Listen to Rep. Sharice Davids, the first LGBTQ+ Native American in Congress, on the LGBTQ&A podcast

By Jeffrey Masters, Guest Contributor | June 30, 2021

“I never want to shy away from acknowledging who I am, being authentic as much as I can be. It’s an important thing to be able to say, ‘Yes, I’m out. I’m not ashamed of any part of who I am.’”

When Rep. Sharice Davids was elected to Congress in 2018, she became one of just two (along with former Rep. Deb Haaland, now Secretary of the Interior Deb Haaland) Native American women to ever serve in the House of Representatives. Last year, Rep. Yvette Herrell from New Mexico brought that number to three. It’s something to celebrate, as well as a bittersweet reminder of how slow progress often is.

Rep. Davids is also one of just nine LGBTQ+ members of the House of Representatives, all of whom are Democrats.

On this week’s episode of LGBTQ&A, Davids speaks about advocating for her LGBTQ+ and Native American communities in Congress, the viability of the Equality Act, keeping her romantic relationships private, and her new children’s book, Sharice’s Big Voice, which is out now.

You can read an excerpt below and listen to the full interview on Apple Podcasts or Spotify.

‎Click Here LGBTQ&A: Rep. Sharice Davids: The First LGBTQ+ Native American in Congress on Apple Podcasts

Jeffrey Masters: As one of four Native Americans in Congress, you have that label attached to your name, but growing up how much was it a part of your identity?

Rep. Sharice Davids: It’s interesting to think about that and try to parse that out, because it’s a piece of me that’s always there. There’s a story I share about coming home one day when I was very little and saying, “Mommy, what am I?” And she says, “Well, why are you asking that?” “Because other people are asking me, and I don’t know what to tell them.”

I think there’s probably a lot of kids who get asked, “What are you?,” and it doesn’t feel very good. But I do remember my mom saying, “Well, you’re Ho-Chunk, and you should tell them you’re Native American. Your tribe is Ho-Chunk. Our people are from Wisconsin.” When you’re growing up, you’re just absorbing these things, and it’s who you are, so it’s hard to know, because it’s the only experience I’ve ever had.

JM: You represent the Third District in Kansas, but since there are so few Native Americans in Congress, do you also feel like it’s your job to speak up for all Native people in the U.S.?

SD: I would never say that I speak for all Native people or even my tribe.

JM: I’m wondering if you don’t have that choice since you’re often the only one in the room.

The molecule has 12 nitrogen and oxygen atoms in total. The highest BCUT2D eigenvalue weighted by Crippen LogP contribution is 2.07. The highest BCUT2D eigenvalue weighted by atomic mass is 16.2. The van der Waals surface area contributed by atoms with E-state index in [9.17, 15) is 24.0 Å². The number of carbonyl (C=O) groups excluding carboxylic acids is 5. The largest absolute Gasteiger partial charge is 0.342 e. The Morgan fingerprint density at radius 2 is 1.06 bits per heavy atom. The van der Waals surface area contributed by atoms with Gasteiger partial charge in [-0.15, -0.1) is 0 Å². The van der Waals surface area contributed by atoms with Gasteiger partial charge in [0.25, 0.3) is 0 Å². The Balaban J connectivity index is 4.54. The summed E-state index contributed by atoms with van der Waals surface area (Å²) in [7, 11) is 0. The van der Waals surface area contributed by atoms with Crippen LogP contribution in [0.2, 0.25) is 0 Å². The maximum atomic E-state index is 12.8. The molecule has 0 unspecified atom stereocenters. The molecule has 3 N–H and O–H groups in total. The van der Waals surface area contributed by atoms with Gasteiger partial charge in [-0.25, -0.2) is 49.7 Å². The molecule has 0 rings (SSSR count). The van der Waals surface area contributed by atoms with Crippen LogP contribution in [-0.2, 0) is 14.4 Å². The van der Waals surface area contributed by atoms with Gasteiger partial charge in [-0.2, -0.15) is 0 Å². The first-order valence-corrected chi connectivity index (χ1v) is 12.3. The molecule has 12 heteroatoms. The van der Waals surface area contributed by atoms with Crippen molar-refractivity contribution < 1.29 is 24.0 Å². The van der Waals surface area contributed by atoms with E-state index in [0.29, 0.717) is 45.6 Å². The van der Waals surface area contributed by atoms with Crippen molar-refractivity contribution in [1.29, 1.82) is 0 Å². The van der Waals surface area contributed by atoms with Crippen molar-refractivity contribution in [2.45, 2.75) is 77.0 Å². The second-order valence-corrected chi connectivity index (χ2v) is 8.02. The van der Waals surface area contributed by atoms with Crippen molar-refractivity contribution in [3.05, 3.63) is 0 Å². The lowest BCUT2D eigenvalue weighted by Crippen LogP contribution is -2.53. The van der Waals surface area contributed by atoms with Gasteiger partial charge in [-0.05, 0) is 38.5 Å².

SD: Yeah, I think I can bring things up on behalf of other people, but I’m just really careful about the concept of speaking for other people, even talking about it in that way. Like any group, Native people are not a monolith. I think it’s helpful to constantly remind people of that and make sure that folks know that I might be an expert on my lived experience or certain parts of legislation or policy.

Especially in my role as a member of Congress, I have to spend most of my time listening to other people who are talking about the issues and concerns that they have. So, I’m doing that for sure, for the Third District. And when it comes to tribal issues, tribal communities, I can ask questions that other people might not even think of because of my experience.

JM: Do you have an example of when that’s happened recently?

SD: It’s interesting because I’m Native, but I’m also an attorney who has practiced law with tribes. I’ve worked on some of the very big issues that we have to deal with. Now that I’m dealing with as a member of Congress, there’s been quite a few times where I’ve looked at a piece of legislation and the intention is there. It’s a really good intention like, “Oh, we want to make sure that tribes are included in this.” Because it’s a very complex area, there’ll be plenty of times where I’m like, “Oh, let’s set up a meeting with that member, who’s introducing this piece of legislation,” whether it’s related to voting rights or during the pandemic, tribes and Indian country have been hit pretty hard.

The paycheck protection program was intended to be for all small businesses who fit into some specific categories, but certainly tribal organizations should have been included in that. The law was written that way, but the SBA and the Treasury Department put out regulations basically saying tribal organizations aren’t eligible. So, I basically led an effort —it was bipartisan, Republicans and Democrats in the House and in the Senate — and we were able to get the SBA and the Treasury Department to change the guidelines, and so tribal organizations could access that program.

JM: For legislation that you introduce or co-sponsor, how much thought or effort do you give on making sure it can pass in the Senate?

SD: The most effective thing I think I can do as a member of the House is work through and try to pick up support for policies that I think are going to be really effective, whether it’s for the Third District or for tribal communities or for the country, is to really focus on my colleagues in the House, because there’s a lot of us. Just the process to get things through a committee, to the House floor, it can be a long process.

JM: To use a specific example, the Equality Act has now passed in two different terms in the House, but has stalled in the Senate. It’s functioning as like a lovely signal to the country of our priorities, but is that all it’s going to be?

SD: I completely agree. It can’t just be a sentiment that we’re putting out there. I think it’s promising that when we pass things out of the House, if they have bipartisan support, it makes it feel more promising for the prospects in the Senate. And the Equality Act passed with bipartisan support, which I was very glad to see.

JM: Are you calling senators to make sure it gets to the floor? Or is it now just on its own?

SD: I mean, definitely there are conversations and that happens. And the House has the Equality Caucus. Actually, we had an Equality Caucus meeting this morning. We meet at 8:15 in the morning.